Southern African leaders start summit on Zimbabwe
JOHANNESBURG (Reuters) – Southern African leaders opened a regional summit on Zimbabwe in South Africa on Sunday, hoping to break a deadlock over the allocation of cabinet posts which has prevented formation of a power-sharing government.
The 15-nation Southern African Development Community (SADC) meeting is trying to end the impasse between President Robert Mugabe and opposition leader Morgan Tsvangirai and put into effect a power-sharing deal reached in September.
South African President Kgalema Motlanthe said in opening remarks that the agreement signed by Zimbabwe’s political rivals was the only hope for the country to revive its collapsed economy.
"The historical agreement signed on the 15th of September is the only vehicle to help Zimbabweans (with) their economic challenges," Motlanthe told the summit.
Mugabe and Tsvangirai were both attending the summit.
Motlanthe said there was some disappointment that the Zimbabwean parties had not agreed how to allocate cabinet posts.
"We hope the parties will show political maturity by putting the interest of the people of Zimbabwe first," he said.
Past meetings of regional heads of state have failed to produce a breakthrough and there were new signs that the parties may face another round of difficult negotiations.
Tsvangirai’s MDC said last week that Mugabe’s ZANU-PF party had put a "full stop" to negotiations on forming a government by carrying out what it said was widespread violence.
Zimbabwean state media reported on Sunday that Mugabe’s government would not change its stance on key positions in a power-sharing cabinet and the opposition should accept joint control of the interior ministry.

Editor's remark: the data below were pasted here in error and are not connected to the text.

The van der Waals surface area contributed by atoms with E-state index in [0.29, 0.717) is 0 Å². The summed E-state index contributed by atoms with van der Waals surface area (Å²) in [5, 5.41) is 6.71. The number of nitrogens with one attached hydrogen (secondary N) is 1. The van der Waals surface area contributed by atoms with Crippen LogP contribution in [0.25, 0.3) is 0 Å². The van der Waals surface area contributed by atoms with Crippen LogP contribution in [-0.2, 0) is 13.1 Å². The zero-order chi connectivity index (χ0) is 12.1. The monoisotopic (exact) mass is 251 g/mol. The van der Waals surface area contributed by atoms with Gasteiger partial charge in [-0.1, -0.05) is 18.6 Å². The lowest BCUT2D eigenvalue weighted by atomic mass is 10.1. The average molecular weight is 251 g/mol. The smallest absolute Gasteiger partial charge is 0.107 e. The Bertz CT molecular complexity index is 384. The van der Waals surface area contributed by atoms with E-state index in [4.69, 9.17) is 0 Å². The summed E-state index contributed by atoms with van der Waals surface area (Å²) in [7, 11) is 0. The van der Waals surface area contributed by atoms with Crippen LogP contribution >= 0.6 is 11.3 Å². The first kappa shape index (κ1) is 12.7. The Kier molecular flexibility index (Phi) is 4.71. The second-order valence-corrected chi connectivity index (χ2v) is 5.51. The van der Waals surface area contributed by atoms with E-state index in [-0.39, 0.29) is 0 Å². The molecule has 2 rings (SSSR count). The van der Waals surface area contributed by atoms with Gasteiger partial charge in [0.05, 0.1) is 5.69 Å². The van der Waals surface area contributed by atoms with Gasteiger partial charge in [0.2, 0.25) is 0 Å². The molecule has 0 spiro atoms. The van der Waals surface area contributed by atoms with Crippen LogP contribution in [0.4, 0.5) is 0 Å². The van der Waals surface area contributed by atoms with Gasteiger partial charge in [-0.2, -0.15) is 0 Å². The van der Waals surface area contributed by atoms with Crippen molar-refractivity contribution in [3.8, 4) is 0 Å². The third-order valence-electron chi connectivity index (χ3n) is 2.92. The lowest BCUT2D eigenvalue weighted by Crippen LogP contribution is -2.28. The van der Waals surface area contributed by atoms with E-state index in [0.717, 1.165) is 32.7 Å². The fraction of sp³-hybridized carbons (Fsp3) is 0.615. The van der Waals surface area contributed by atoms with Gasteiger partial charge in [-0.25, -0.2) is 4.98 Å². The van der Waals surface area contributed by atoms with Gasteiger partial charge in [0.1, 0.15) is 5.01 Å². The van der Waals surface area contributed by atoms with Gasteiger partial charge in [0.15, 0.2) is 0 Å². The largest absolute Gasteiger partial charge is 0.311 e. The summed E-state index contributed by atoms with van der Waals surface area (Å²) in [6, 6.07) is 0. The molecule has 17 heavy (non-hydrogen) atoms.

Justice Minister Patrick Chinamasa told the state-run Sunday Mail the deadlock would end only if Tsvangirai agreed to joint control of the ministry, which oversees the police.
"The proposals are on the table and the ball is in Tsvangirai’s court," Chinamasa said.
"We want to make it clear that this proposal, which ZANU-PF accepted as a compromise, was originated by Tsvangirai himself."
Tsvangirai, who would become prime minister under the power-sharing deal, has accused ZANU-PF of trying to seize the lion’s share of important ministries and relegating the MDC to the role of junior partner.
South Africa’s government has said it will take a tough stand at the summit — a sharp change from the style of former President Thabo Mbeki, the official mediator whose policy of quiet diplomacy was criticised as ineffective.
It is not clear what practical steps the SADC could take to force an agreement on the two rivals.
Zimbabwe’s economic crisis has forced millions of its citizens to flee the country, an estimated three million of them moving to neighbouring South Africa alone.
Ties between Zimbabwe and neighbouring Botswana have also become strained after Botswanan President Seretse Khama Ian Khama said a new election was the only solution to the crisis.
Establishing a unity government is seen as critical to reversing economic meltdown in Zimbabwe, where inflation is officially 231 million percent. Even under government price controls, the cost of bread is doubling every week.
Zimbabweans are struggling to survive amid widespread shortages of meat, milk and other basic commodities as a result of the collapse of the agricultural sector. The country is dependent on food handouts and malnutrition is on the rise.